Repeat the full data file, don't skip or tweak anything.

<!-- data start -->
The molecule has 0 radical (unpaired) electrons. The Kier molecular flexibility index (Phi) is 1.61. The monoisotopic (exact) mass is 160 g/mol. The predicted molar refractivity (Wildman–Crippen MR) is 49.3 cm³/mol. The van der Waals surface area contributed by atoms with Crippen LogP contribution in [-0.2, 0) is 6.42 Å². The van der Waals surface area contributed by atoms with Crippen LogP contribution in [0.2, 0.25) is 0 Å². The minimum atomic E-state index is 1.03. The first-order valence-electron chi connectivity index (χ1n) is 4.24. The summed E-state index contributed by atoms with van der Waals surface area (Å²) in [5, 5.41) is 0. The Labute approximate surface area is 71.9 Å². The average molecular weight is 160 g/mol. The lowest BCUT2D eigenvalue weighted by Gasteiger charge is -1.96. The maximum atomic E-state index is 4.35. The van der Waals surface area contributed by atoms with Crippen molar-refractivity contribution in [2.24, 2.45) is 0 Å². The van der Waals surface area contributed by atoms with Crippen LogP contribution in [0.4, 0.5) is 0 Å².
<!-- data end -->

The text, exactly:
The molecule has 0 radical (unpaired) electrons. The Kier molecular flexibility index (Phi) is 1.61. The monoisotopic (exact) mass is 160 g/mol. The predicted molar refractivity (Wildman–Crippen MR) is 49.3 cm³/mol. The van der Waals surface area contributed by atoms with Crippen LogP contribution in [-0.2, 0) is 6.42 Å². The van der Waals surface area contributed by atoms with Crippen LogP contribution in [0.2, 0.25) is 0 Å². The minimum atomic E-state index is 1.03. The first-order valence-electron chi connectivity index (χ1n) is 4.24. The summed E-state index contributed by atoms with van der Waals surface area (Å²) in [5, 5.41) is 0. The Labute approximate surface area is 71.9 Å². The average molecular weight is 160 g/mol. The lowest BCUT2D eigenvalue weighted by Gasteiger charge is -1.96. The maximum atomic E-state index is 4.35. The van der Waals surface area contributed by atoms with Crippen molar-refractivity contribution in [2.24, 2.45) is 0 Å². The van der Waals surface area contributed by atoms with Crippen LogP contribution in [0.4, 0.5) is 0 Å².